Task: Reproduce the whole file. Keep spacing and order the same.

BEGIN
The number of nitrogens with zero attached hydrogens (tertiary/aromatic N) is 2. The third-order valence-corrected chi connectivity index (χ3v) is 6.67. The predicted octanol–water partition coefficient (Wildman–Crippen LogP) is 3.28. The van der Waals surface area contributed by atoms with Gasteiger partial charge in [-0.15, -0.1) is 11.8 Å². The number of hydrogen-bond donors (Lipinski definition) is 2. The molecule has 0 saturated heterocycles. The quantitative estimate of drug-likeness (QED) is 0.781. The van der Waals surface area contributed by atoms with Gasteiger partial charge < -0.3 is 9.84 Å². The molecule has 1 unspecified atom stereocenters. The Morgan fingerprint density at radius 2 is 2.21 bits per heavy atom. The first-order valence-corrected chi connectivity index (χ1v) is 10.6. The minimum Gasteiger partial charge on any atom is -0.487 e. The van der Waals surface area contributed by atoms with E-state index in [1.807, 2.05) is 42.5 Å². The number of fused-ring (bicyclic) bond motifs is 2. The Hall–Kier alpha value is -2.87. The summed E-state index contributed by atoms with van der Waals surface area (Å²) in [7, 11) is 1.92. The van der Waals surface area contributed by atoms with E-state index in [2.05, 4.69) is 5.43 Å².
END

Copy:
The number of nitrogens with zero attached hydrogens (tertiary/aromatic N) is 2. The third-order valence-corrected chi connectivity index (χ3v) is 6.67. The predicted octanol–water partition coefficient (Wildman–Crippen LogP) is 3.28. The van der Waals surface area contributed by atoms with Gasteiger partial charge in [-0.15, -0.1) is 11.8 Å². The number of hydrogen-bond donors (Lipinski definition) is 2. The molecule has 0 saturated heterocycles. The quantitative estimate of drug-likeness (QED) is 0.781. The van der Waals surface area contributed by atoms with Gasteiger partial charge < -0.3 is 9.84 Å². The molecule has 1 unspecified atom stereocenters. The Morgan fingerprint density at radius 2 is 2.21 bits per heavy atom. The first-order valence-corrected chi connectivity index (χ1v) is 10.6. The minimum Gasteiger partial charge on any atom is -0.487 e. The van der Waals surface area contributed by atoms with E-state index in [1.807, 2.05) is 42.5 Å². The number of fused-ring (bicyclic) bond motifs is 2. The Hall–Kier alpha value is -2.87. The summed E-state index contributed by atoms with van der Waals surface area (Å²) in [7, 11) is 1.92. The van der Waals surface area contributed by atoms with E-state index in [2.05, 4.69) is 5.43 Å².